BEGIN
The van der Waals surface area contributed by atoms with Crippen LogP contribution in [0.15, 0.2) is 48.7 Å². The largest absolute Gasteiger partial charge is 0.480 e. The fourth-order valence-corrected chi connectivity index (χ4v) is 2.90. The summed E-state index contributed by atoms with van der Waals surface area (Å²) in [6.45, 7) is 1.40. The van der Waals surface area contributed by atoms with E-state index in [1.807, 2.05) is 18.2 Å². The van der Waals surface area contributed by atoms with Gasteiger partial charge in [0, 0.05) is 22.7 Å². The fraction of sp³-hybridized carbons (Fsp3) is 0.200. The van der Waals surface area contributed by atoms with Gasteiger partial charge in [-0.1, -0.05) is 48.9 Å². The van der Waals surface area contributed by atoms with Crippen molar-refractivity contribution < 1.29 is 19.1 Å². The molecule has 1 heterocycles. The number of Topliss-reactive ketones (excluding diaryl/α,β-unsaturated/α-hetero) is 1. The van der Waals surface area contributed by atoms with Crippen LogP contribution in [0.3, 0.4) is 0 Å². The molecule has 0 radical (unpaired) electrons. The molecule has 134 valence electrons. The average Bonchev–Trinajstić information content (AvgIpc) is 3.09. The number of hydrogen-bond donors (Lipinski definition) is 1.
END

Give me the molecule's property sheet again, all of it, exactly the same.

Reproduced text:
The van der Waals surface area contributed by atoms with Crippen LogP contribution in [0.15, 0.2) is 48.7 Å². The largest absolute Gasteiger partial charge is 0.480 e. The fourth-order valence-corrected chi connectivity index (χ4v) is 2.90. The summed E-state index contributed by atoms with van der Waals surface area (Å²) in [6.45, 7) is 1.40. The van der Waals surface area contributed by atoms with E-state index in [1.807, 2.05) is 18.2 Å². The van der Waals surface area contributed by atoms with Gasteiger partial charge in [0, 0.05) is 22.7 Å². The fraction of sp³-hybridized carbons (Fsp3) is 0.200. The van der Waals surface area contributed by atoms with Gasteiger partial charge in [-0.1, -0.05) is 48.9 Å². The van der Waals surface area contributed by atoms with Crippen molar-refractivity contribution < 1.29 is 19.1 Å². The molecule has 1 heterocycles. The number of Topliss-reactive ketones (excluding diaryl/α,β-unsaturated/α-hetero) is 1. The van der Waals surface area contributed by atoms with Crippen LogP contribution in [0.3, 0.4) is 0 Å². The molecule has 0 radical (unpaired) electrons. The molecule has 134 valence electrons. The average Bonchev–Trinajstić information content (AvgIpc) is 3.09. The number of hydrogen-bond donors (Lipinski definition) is 1.